My fellow memoir reader Clif let me know that the review I wrote of the following book has now been published in the Mennonite Quarterly Review. It has not been posted online yet, so here it is for those of you who are Canadian, Mennonite, or just interested in good family stories.
The Steppes are the Colour of Sepia: A Mennonite Memoir. By Connie T. Braun. Vancouver: Ronsdale Press, 2008. Pp. 245. $24.95
More than any other book I have read recently, Connie T. Braun’s The Steppes are the Color of Sepia left me asking questions about the nature of memoir (note the subtitle) and its relation to two other genres it traverses—history and fiction. Braun’s book makes a major contribution to the reconstruction of repressed memory of suffering and survival among the Russian Mennonites, and, coincidentally, but less clearly so, to the burgeoning field of Mennonite memoir.
Braun tells the story of three generations of Mennonites in Russia who struggled for survival on the vast prairies of the Ukraine and Siberia: her grandparents, Jakob and Maria Letkemann; her parents, Peter and Erna Letkemann; and herself. She divides the book into three parts: an introduction called “Promised Land” and Parts I and II titled “Russia: A Pastor’s Record of Repression” and “World War II: A Boy’s Recollection of Survival.” These parts correspond roughly to reconstruction of her grandfather’s memories of Russia and her father’s memories of WWII. Interspersed throughout the book are very helpful maps and evocative photos, both of which the author uses effectively to help establish another of the book’s subjects: place. A trip with her parents and family to Russia and Ukraine in 2005 allowed her to suffuse the book with a poet’s appreciation for landscape, fecundity, and a “promised land” mythology, even as the same setting evoked her father’s memories of cruelties endured under two of the twentieth century’s harshest dictators—Hitler and Stalin.
Braun brings three extraordinary gifts to this tale. The first is passion and love of language. Her preface begins with a description of rivers where her father’s memories flow: “ along the river bank now and then are stretches of sugar-white beaches, various hollows where willow trees cast deep blue shade over fishing holes, and, further along, near the old quarry, high rocky ledges from where boys whoop as they slice, like blades of pocket-knives, through air and water” (ix). The second is a thorough comprehension of the relevant works of Russian and Canadian Mennonite history combined with literary and philosophical texts on the nature of memory itself (see her fine essay “Silence, Memory and Imagination as Story: Canadian Mennonite Life Writing” at http://www.mennonitewriting.org/journal/1/3/silence-memory-and-imagination-story/ for evidence of the scholarship that underlies her book.) The third strength lies in conscientious detective work—uncovering deeply repressed and thus scantly recorded memories. She wants the truth, she deeply respects the documents and recorded history she uses, and when she imagines, as she often does, she “shows the work,” to use Julia Kasdorf’s apt phrase.[i] We trust this author’s voice, both for the narrative she constructs and the silences that remain within it.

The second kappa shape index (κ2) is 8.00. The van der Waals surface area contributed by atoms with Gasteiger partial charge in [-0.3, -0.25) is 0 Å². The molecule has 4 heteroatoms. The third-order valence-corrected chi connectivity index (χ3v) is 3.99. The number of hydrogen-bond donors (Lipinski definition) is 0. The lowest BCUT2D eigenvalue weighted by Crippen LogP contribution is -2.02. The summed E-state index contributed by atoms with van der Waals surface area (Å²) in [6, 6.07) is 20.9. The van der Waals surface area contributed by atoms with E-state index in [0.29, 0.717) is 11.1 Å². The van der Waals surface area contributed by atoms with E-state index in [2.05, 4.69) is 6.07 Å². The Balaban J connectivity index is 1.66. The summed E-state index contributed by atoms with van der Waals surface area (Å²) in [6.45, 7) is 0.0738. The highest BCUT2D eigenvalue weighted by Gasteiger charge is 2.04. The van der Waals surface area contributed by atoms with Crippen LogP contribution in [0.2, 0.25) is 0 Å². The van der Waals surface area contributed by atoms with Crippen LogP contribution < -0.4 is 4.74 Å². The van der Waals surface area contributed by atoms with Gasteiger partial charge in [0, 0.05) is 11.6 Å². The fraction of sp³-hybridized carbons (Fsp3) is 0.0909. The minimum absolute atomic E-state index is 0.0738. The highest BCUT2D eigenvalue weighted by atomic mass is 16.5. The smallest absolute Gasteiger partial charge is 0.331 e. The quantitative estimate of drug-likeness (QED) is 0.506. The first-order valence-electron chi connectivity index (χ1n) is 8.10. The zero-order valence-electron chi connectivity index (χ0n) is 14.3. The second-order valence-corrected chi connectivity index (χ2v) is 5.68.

As a descendent of Swiss-German Mennonites, I eagerly read this story for both its similarity and difference to my own. One thing that struck me is how inadequate our labels are for various kinds of Mennonites living in Canada and the United States today. Braun says in her preface that although her progenitors lived in Russia for a century, “we are not Russian and not Ukrainian. We are descendents of a migratory people, the Mennonites. We are survivors of dictatorship and war, and are now a Canadian family” (x).